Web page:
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EU New Crypto-Legislation


The European Parliament, the legislative body of the 27-country block European Union, has approved the world’s first set of comprehensive rules to bring largely unregulated cryptocurrency markets under the ambit of regulation by government authorities. The regulation, called the Markets in Crypto Assets (MiCA), will come into force after formal approval by member states.


GS II: International Relations

Dimensions of the Article:

  1. Importance of Regulation in the Crypto Industry
  2. What kind of assets will MiCA cover?
  3. New rules that will be imposed by MiCA
  4. Regulation of Cryptocurrencies in India

Importance of Regulation in the Crypto Industry

  • Harmonization: Comprehensive frameworks like MiCA (Markets in Crypto-Assets) for 27 countries in Europe provide regulatory clarity and harmonization, which can help to create a level playing field for the crypto industry across different countries and regions.
  • Competitive edge: Regulation can give the EU a competitive edge in the crypto industry and support its growth compared to countries like the U.S. or the U.K., which lack regulatory clarity and consistency.
  • Prevention of failures and fraud: Proper regulation can help to prevent some of the biggest failures and fraud scandals in the crypto industry, which have caused liquidity shortages and bankruptcies in recent years.
  • Consumer protection: Regulations can help to protect consumers from fraudulent or risky investments and provide a safer and more secure environment for crypto transactions and investments.
  • Increased investor confidence: Clear and consistent regulations can increase investor confidence in the crypto industry and attract more traditional investors, leading to more mainstream adoption and growth.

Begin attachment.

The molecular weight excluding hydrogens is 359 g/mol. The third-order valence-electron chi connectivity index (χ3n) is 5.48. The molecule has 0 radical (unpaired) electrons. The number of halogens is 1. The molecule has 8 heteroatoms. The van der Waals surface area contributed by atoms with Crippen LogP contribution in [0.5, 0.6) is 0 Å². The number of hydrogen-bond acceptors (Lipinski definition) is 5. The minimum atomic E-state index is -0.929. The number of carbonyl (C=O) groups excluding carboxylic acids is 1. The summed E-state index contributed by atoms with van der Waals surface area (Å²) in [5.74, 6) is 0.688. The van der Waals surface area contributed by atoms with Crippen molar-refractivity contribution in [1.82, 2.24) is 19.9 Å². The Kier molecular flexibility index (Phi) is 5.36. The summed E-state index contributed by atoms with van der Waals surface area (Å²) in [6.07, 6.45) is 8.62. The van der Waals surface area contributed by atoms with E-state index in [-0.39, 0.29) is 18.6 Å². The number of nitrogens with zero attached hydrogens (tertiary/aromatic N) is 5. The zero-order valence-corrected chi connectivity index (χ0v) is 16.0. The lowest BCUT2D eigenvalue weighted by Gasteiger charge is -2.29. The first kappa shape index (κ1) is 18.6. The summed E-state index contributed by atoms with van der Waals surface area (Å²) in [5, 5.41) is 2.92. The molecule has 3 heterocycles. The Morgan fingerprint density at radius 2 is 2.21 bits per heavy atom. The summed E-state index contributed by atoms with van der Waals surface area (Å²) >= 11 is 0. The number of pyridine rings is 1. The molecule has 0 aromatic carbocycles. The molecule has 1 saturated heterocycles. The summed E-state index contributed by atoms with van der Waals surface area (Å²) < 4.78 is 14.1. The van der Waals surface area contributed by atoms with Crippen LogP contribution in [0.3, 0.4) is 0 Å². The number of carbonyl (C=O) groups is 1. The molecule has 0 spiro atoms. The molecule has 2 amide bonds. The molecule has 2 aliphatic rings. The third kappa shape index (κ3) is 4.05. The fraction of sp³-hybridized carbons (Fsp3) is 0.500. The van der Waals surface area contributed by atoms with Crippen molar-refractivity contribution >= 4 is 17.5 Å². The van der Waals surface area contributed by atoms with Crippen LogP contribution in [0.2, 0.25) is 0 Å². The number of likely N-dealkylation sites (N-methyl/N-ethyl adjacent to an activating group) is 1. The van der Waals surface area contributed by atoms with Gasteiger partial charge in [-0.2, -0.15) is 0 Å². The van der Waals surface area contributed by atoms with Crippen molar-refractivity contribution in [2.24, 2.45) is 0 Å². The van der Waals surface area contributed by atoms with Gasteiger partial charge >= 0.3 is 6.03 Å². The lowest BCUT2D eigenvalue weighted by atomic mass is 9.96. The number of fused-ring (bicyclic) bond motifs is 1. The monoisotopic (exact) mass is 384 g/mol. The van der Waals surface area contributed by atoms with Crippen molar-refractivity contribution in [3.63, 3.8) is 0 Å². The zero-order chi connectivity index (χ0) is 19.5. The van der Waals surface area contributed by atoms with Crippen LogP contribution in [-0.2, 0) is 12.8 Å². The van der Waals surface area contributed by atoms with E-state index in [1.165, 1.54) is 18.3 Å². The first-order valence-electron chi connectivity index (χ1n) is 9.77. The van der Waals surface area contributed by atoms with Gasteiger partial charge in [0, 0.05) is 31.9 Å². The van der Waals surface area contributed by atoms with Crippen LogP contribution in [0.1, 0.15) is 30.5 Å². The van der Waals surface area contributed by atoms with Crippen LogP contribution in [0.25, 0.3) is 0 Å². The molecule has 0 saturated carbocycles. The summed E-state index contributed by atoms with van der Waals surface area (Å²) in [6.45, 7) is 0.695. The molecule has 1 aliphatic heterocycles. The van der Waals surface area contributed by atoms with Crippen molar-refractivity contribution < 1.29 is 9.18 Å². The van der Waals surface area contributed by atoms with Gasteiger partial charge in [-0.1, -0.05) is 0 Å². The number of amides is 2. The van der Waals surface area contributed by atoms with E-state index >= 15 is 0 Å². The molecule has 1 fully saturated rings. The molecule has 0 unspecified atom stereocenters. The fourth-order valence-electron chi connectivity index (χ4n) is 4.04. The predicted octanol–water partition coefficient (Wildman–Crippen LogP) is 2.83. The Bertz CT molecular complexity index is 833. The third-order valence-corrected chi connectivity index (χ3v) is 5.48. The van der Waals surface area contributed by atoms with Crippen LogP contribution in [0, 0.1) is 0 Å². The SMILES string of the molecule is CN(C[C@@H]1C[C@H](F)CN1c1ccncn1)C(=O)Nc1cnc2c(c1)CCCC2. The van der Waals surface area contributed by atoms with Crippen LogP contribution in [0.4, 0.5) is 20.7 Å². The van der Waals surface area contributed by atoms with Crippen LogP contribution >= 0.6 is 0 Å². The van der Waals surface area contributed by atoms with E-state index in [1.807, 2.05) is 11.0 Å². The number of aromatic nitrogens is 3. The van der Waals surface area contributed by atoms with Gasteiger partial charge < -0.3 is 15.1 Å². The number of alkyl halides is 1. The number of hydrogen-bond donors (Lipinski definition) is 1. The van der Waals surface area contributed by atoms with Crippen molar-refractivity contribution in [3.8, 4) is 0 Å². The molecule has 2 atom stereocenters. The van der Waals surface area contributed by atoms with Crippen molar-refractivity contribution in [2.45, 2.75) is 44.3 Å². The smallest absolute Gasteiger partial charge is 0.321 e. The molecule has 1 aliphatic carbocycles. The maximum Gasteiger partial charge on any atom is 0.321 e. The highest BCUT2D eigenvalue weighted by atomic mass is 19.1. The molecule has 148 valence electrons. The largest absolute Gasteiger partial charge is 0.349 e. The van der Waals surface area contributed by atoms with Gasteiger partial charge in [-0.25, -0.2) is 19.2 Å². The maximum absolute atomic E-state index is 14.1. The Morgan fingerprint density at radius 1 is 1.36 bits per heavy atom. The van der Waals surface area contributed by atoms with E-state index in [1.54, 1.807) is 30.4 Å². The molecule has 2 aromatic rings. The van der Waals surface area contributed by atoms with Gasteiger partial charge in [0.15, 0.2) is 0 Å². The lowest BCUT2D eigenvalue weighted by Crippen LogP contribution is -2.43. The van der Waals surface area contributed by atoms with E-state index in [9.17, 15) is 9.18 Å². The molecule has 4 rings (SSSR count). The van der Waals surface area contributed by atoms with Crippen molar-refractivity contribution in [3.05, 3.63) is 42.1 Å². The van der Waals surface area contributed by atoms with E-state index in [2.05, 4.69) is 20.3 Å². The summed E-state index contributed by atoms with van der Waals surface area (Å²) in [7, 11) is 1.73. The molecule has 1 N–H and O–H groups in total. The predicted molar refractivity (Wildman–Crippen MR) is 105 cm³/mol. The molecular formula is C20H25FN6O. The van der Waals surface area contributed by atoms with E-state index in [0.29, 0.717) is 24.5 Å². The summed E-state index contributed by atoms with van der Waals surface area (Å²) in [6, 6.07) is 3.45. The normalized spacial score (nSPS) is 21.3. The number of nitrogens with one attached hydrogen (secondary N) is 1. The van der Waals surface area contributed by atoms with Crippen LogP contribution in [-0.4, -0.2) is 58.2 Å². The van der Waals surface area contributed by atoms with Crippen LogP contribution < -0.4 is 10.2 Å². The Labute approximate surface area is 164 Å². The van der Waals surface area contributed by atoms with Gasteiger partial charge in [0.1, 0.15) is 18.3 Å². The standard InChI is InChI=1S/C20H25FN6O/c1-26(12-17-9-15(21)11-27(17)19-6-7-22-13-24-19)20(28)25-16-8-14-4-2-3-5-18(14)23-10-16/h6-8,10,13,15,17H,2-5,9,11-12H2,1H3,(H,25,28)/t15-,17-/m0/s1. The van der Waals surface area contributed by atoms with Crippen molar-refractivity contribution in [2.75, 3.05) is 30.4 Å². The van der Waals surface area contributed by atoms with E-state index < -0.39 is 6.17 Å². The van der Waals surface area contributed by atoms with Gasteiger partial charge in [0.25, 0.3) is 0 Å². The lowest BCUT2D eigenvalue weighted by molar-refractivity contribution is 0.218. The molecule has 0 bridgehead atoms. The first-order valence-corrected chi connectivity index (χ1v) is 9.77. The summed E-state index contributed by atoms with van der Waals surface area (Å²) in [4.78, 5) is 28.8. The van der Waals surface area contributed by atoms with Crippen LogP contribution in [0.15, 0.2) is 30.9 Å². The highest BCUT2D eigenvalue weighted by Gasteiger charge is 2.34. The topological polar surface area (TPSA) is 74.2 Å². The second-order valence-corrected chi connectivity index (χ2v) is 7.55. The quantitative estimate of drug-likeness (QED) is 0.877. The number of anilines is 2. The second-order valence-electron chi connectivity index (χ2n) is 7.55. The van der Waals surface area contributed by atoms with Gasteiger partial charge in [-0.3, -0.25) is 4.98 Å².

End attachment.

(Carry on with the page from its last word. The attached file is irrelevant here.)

What kind of assets will MiCA cover?

  • MiCA legislation will cover “cryptoassets,” which are defined as digital representations of value or rights that use cryptography for security and can be transferred and stored electronically using distributed ledger technology or similar technology.
  • This definition includes traditional cryptocurrencies like Bitcoin and newer ones like stablecoins.
  • MiCA will not regulate digital assets that qualify as transferable securities or financial instruments under existing regulation, as well as most non-fungible tokens (NFTs).
  • It will also not regulate central bank digital currencies issued by the European Central Bank or digital assets issued by national central banks of EU member countries in their capacity as monetary authorities, or cryptoasset-related services offered by them.

New rules that will be imposed by MiCA:

  • MiCA will require compliance from issuers of cryptoassets and cryptoasset service providers (CASPs) that offer crypto-related services to the public.
  • The regulation will apply to CASPs that provide services like operating a trading platform, custody and administration of crypto-assets on behalf of third parties, exchanging crypto-assets for funds/other crypto-assets, executing orders for crypto-assets, placing crypto-assets, providing transfer services for crypto-assets to third parties, providing advice on cryptoassets, and crypto-portfolio management.
  • CASPs will be required to get incorporated as a legal entity in the EU and will have to be authorised by regulators in any one member country. They will be supervised by regulators like the European Banking Authority and the European Securities and Markets Authority, who will ensure that the companies have the required risk management and corporate governance practices in place.
  • CASPs of stablecoins will have to furnish key information in the form of a white paper mentioning details of the crypto product, the terms of the offer to the public, the type of blockchain verification mechanism they use, the rights attached to the cryptoassets in question, the key risks involved for the investors and a summary to help potential purchasers make an informed decision regarding their investment.
  • Crypto companies will also have to send information of senders and recipients of cryptoassets to their local anti-money laundering authority to prevent laundering and terror financing activities.

Regulation of Cryptocurrencies in India:

  • India does not have a comprehensive regulatory framework for cryptoassets yet
  • A draft legislation on crypto regulation is reportedly in the works
  • The Indian government has taken steps to bring cryptocurrencies under specific authorities and taxation
  • The Union Budget for 2022 imposed a 30% tax on income from the transfer of any virtual digital asset
  • In March 2023, the government placed all transactions involving virtual digital assets under the purview of the Prevention of Money Laundering Act (PMLA)

-Source: The Hindu

February 2024